Saturday, May 1, 2010

Second Elm Street, "Freddy's Revenge," Poor Follow-up to Classic

TRASH IN MY EYE No. 127 (of 2003) by Leroy Douresseaux

A Nightmare on Elm Street 2: Freddy’s Revenge (1985)
Running time: 87 minutes (1 hour, 27 minutes)
DIRECTOR: Jack Shoulder
WRITER: David Chaskin (based on the characters created by Wes Craven)
PRODUCER: Robert Shaye
CINEMATOGRAPHER: Jacques Haitkin and Christopher Tufty
EDITORS: Bob Brady and Arline Garson


Starring: Robert Englund, Mark Patton, Kim Meyers, Robert Rusler, Clu Gulager, Hope Lange, Marshal Bell, Melinda O. Free, and Tom McFadden

With Freddy Krueger, the boogeyman of the A Nightmare on Elm Street films, set to arise again in the upcoming Freddy Vs. Jason, I thought I should see one of the two “Elm Street” films that I hadn’t seen, A Nightmare on Elm Street 2: Freddy’s Revenge. In this the first of many sequels, Jesse Walsh (Mark Patton) and his family move into the home that Freddy’s (Robert Englund) evil spirit haunted in the original film. Freddy’s uses Jesse’s body as his new conduit into the real world where he can get at a fresh batch of Elm Street teens. You see it was the parents of those Elm Street kiddies who, in an act of vigilante justice, murdered Krueger, a child killer who’d evaded the law. Years later, Freddy, the embodiment of evil, comes back as a malevolent spirit who haunts the dreams of his murderers’ offspring and kills them in their sleep.

Freddy’s Revenge isn’t so much an entire movie as it is part of a movie. As an entry in a long running series, it’s barely a chapter. The movie begins with a lot of poorly constructed setup. It’s boring because we don’t need to know the history of Elm Street. The audience knows Freddy will come; drop the bull and bring on the bad guy. Instead, we get a lot of scenes of Jesse having difficulty adjusting to school and to life as a teen, although he does have a girlfriend. Jesse’s role as a teenage misfit is mostly boring, and I couldn’t care less about the rest of the cretins who populate his high school world. The show doesn’t really start jumping until you-know-who shows up, but by the time Freddy really busts out, the movie is about over.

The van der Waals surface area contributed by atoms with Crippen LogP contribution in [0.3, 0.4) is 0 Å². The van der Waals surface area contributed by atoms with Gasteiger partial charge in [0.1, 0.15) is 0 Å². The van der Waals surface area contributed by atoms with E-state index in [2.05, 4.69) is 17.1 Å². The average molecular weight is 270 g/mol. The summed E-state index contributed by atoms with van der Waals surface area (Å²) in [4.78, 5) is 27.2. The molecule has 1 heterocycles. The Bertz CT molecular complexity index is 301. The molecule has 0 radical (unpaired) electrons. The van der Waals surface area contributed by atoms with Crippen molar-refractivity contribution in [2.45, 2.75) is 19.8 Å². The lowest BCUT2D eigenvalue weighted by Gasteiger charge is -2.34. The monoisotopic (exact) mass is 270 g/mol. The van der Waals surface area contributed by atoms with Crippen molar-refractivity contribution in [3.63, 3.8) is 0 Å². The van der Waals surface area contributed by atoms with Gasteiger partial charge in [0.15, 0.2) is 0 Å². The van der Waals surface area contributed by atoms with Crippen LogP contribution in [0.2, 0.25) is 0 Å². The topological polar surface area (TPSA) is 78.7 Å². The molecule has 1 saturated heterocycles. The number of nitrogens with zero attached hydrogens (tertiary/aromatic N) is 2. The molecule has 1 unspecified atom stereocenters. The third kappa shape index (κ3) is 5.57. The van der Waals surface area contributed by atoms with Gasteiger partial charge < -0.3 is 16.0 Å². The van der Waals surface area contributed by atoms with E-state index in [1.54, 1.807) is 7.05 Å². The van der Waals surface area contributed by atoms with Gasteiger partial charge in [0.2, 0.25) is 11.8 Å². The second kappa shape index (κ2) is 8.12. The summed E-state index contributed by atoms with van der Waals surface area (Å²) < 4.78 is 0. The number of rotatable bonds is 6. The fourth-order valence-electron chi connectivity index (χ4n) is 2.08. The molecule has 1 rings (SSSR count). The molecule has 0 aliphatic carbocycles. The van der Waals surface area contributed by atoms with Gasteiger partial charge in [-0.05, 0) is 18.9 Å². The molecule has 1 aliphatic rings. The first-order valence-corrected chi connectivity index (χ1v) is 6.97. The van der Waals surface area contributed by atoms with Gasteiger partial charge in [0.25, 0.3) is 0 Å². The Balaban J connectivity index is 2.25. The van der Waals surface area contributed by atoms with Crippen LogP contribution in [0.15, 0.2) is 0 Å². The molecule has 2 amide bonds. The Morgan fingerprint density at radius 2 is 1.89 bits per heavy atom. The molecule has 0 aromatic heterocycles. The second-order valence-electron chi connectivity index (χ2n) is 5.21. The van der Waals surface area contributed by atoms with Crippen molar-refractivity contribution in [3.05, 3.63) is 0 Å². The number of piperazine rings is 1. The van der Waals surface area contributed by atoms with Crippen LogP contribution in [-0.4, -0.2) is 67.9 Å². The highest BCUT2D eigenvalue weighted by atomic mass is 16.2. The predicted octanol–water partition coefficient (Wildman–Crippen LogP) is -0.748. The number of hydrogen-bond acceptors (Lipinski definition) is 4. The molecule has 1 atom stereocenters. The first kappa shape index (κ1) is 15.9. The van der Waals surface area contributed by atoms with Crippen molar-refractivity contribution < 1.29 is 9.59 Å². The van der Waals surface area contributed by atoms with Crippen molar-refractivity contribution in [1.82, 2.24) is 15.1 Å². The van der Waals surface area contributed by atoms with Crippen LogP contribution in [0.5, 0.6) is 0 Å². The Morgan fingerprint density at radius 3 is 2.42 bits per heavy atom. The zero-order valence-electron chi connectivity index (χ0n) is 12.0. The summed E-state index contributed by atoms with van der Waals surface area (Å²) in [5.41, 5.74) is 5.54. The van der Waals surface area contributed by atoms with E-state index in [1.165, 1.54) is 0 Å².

Clearly the writer and the director of Freddy’s Revenge didn’t have a grasp of the character like original writer/director and Freddy creator Wes Craven did. They did keep Freddy carefully cloaked in the inky darkness of night, his face mostly hidden in shadows, a creepy and convincing bogeyman (gleefully played by Englund), but they didn’t let Freddy run amuck enough. The great thing about the original was that Freddy really got to let loose. He was a truly frightening monster, especially when we couldn’t see him, but we knew he was there. There are some interesting moments here, mostly to do with Freddy. I must say that this film isn’t as bad as I expected it to be, but it’s really a clunky film. It’s feels like what it is – a sequel the studio rushed out to catch some of the good buzz left over from the first film. It’s cynical, cheap, and sad, because if they’d taken their time, the filmmakers had enough good ideas to at least make a really good scary movie.

3 of 10

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